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Democratisation Processes in Contemporary Africa



During the third wave of democratization in the 1990s, many Sub-Saharan African countries transitioned from dictatorships and one-party states to multi-part electoral democracies. The initial increase in democracy scores quickly flattened out, however, and democratization on the continent can be considered ‘stunted’. In this course, we focus on the reasons for this democracy gap and address questions such as: how do historical processes, including colonization and decolonization, influence democratization today? To what extent is the high level of cultural diversity in Sub-Saharan Africa an explanatory factor for stunted democratization? How do economic structures and development interact with democracy? What is the role of international actors in boosting or undermining democracy? How can violent conflict be a cause and a consequence of both authoritarianism and democratization? And how can social movements, opposition forces, and ordinary citizens spur regimes towards more inclusive governance?

Students will not only learn about major theories and perspectives related to these questions but also engage with them through application in an interactive manner in this small-scale seminar course. The number of spaces is limited. This course is an advanced course within the political science discipline and students are expected to have prior knowledge of basic political science theories and perspectives as well as qualitative and quantitative research designs and methodologies. The focus lies on Sub-Saharan Africa, though students who are more interested in North-Africa will find many approaches learned in the course also applicable to this region. No prior knowledge of either region is required.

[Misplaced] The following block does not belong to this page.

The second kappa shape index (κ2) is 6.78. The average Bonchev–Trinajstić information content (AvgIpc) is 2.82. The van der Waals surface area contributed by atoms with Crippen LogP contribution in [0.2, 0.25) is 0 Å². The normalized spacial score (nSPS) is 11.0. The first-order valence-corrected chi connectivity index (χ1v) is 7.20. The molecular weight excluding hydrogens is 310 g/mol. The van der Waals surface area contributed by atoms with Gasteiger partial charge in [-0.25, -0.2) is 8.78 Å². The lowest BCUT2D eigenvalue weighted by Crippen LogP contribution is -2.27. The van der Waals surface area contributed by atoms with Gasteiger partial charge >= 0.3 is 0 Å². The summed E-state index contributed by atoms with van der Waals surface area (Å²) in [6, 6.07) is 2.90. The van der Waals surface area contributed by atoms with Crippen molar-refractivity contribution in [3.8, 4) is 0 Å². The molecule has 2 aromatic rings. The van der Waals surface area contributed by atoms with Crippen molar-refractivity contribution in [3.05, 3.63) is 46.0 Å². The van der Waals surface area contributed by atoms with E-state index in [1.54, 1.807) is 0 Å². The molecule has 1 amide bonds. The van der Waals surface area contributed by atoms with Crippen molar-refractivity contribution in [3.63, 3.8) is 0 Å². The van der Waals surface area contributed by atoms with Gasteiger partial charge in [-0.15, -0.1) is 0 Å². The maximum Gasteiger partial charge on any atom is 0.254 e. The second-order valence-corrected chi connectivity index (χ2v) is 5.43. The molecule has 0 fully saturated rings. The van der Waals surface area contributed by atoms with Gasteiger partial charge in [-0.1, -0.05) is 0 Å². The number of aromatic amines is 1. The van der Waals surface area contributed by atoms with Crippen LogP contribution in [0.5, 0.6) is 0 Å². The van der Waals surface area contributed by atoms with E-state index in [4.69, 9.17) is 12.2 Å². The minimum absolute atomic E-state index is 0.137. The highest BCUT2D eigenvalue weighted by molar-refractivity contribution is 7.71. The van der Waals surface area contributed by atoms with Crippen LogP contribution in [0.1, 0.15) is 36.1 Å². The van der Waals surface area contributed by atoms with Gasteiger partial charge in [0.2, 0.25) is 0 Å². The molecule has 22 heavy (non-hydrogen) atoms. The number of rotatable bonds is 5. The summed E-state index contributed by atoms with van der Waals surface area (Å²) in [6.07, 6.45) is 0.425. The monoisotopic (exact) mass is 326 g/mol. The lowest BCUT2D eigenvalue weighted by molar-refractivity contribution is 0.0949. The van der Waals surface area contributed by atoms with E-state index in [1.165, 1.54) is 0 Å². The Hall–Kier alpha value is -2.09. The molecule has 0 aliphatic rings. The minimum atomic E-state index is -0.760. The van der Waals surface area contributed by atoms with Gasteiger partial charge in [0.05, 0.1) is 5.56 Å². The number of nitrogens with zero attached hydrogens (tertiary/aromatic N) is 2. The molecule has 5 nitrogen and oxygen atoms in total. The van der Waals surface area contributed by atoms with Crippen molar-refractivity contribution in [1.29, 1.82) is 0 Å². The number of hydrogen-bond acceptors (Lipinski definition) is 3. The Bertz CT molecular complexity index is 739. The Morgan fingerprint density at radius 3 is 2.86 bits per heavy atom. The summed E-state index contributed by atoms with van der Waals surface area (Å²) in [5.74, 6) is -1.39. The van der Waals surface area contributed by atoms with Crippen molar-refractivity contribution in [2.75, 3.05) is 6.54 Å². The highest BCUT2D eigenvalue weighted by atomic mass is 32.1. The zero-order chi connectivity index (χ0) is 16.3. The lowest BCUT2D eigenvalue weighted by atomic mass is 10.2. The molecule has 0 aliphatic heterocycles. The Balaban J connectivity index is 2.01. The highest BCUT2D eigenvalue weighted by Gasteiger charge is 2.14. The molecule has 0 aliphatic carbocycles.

Attendance for this course is mandatory.

Course objectives

  1. Students will acquire insight into the major developments in Sub-Saharan Africa since the 1950s until today.
  2. Students will gain a thorough knowledge of major concepts and approaches in African Politics and how to critically engage with them.
  3. Students will learn to apply theoretical insights to new empirical examples.
  4. Students will strengthen research skills including critical reading of academic texts, qualitative and quantitative analysis, and academic writing

Mode of instruction

Class sessions (1h45min) take place twice a week for a period of 8 weeks. Classes include short lectures as well as individual and group in-class assignments.

Assessment method

Several written and oral assignments (including research assignments, simulation exercise + reflection, class debates, a book review). The syllabus with more detailed information will be posted on Brightspace 2 weeks before the start of the course.

Reading list

The reading list and the course syllabus will be posted on Brightspace before the start of the course. Students are expected to follow political news on Africa throughout the course, by following newsletters such as: This Week in Africa, African Arguments, The Conversation Africa, Africa is a Country.


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